Humala widens lead, Garcia climbs in Peru vote
By Kevin Gray
LIMA, Peru (Reuters) – Nationalist Ollanta Humala, who has
rallied the poor but angered the rich with pledges to
redistribute Peru’s wealth, led the presidential election on
Monday and was likely headed to a runoff.
With about 76 percent of the vote counted, Humala, a
43-year-old former army commander and ally of leftist
Venezuelan President Hugo Chavez, had 29.7 percent, election
Two other candidates were locked in a close race to
determine who would face Humala in a second round since no
candidate appeared on pace to capture more than 50 percent.
Left-of-center former President Alan Garcia trailed Humala
with 24.98 percent, moving slightly ahead of Lourdes Flores, a
pro-business conservative, with 24.62 percent. As the count
continued, Garcia gained in rural areas while Flores, whose
stronghold is Lima, struggled.
“I consider myself the winner,” Humala told foreign
reporters as electoral officials tallied votes from Sunday’s
election. “I hope the traditional political forces take note.”
Investors were watching closely to see whether the business
favorite Flores or the leftist Garcia would reach the runoff.
“It’s in God’s hands,” Garcia told reporters.
Pre-election polls showed Humala would likely lose to
Flores in a runoff but would face a tight race with Garcia.
“We still have about 33 percent of the votes to be counted
and a lot of these votes come more from remote areas,” said
HSBC Securities strategist Vitali Meschoulam. “These votes will
probably favor either Humala or Garcia,” he said.
Election authorities said it could take up to 20 days to
decide second place. The run-off must take place within 30 days
after the final official result is announced. A close race
could also lead to legal challenges of the ballot count.
Lima’s stock market lost its initial gains on optimism that
Flores would advance, as investors fretted about a possible
Garcia-Humala runoff. The market closed up 2.3 percent, down
from a 6 percent morning surge, the biggest intraday rise since
Humala led a failed coup in 2000 and has been accused of
human rights abuses as a soldier, which he denies. He also
pledges to industrialize Peru’s production of coca, raw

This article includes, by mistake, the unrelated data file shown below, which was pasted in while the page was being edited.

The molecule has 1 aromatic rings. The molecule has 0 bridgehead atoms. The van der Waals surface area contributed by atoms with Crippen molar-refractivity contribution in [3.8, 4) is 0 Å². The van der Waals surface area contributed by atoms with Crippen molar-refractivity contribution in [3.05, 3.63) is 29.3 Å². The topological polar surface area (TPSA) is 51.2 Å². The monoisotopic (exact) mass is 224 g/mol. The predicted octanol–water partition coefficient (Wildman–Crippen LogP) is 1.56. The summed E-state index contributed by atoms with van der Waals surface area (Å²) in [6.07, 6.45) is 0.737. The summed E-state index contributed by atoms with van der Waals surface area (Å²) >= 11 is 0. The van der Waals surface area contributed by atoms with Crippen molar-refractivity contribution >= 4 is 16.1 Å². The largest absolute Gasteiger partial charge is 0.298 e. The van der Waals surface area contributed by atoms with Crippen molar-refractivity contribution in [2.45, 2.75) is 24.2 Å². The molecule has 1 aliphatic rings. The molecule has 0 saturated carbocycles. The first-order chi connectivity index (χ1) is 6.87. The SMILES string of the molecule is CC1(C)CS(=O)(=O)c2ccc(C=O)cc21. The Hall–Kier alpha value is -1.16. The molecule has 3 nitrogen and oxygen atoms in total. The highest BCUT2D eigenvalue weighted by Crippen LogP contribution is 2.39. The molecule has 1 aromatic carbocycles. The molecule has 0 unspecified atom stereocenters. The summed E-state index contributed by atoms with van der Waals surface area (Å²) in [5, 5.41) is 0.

material for cocaine. If elected, he would be the latest in a
string of Latin American leftists to come to power challenging
U.S. policies like coca eradication.
Peru is the world’s No. 2 cocaine producer after Colombia.
Humala, harassed by thousands of people as he voted in a
middle-class area Sunday, urged Peruvians not to be afraid of a
Humala presidency. “People have to realize, we don’t want any
kind of traumatic shock for Peru,” he said.
“We’re not going to expropriate companies or property.”
Most popular among the long-neglected poor, Humala pledged
to service Peru’s $30 billion debt if elected and keep a small
fiscal deficit despite his generous welfare plans.
“Humala is our voice, the voice of the people,” said Elvis
Orosco, a construction worker in Lima. “I’m praying he’ll be
The business community fears a second round between Humala
and Garcia, who presided over economic collapse during his
1985-1990 rule. Garcia, 56, saw his backing rise in the final
pre-election polls, as support ebbed for Flores, 46, a lawyer
who has struggled to connect with the poor.
“I’m really holding out for Alan. He’s the only one who can
make a difference for Peru,” said Octavio Pinedo, who is
Flores, who topped polls only months ago, has played up her
potential role as Peru’s first female leader in a country where
women are perceived as more honest.
Whoever is ultimately elected president will face a
fragmented Congress in which no party has a majority, election
results showed, making it harder to push through legislation.
(Additional reporting by Robin Emmott)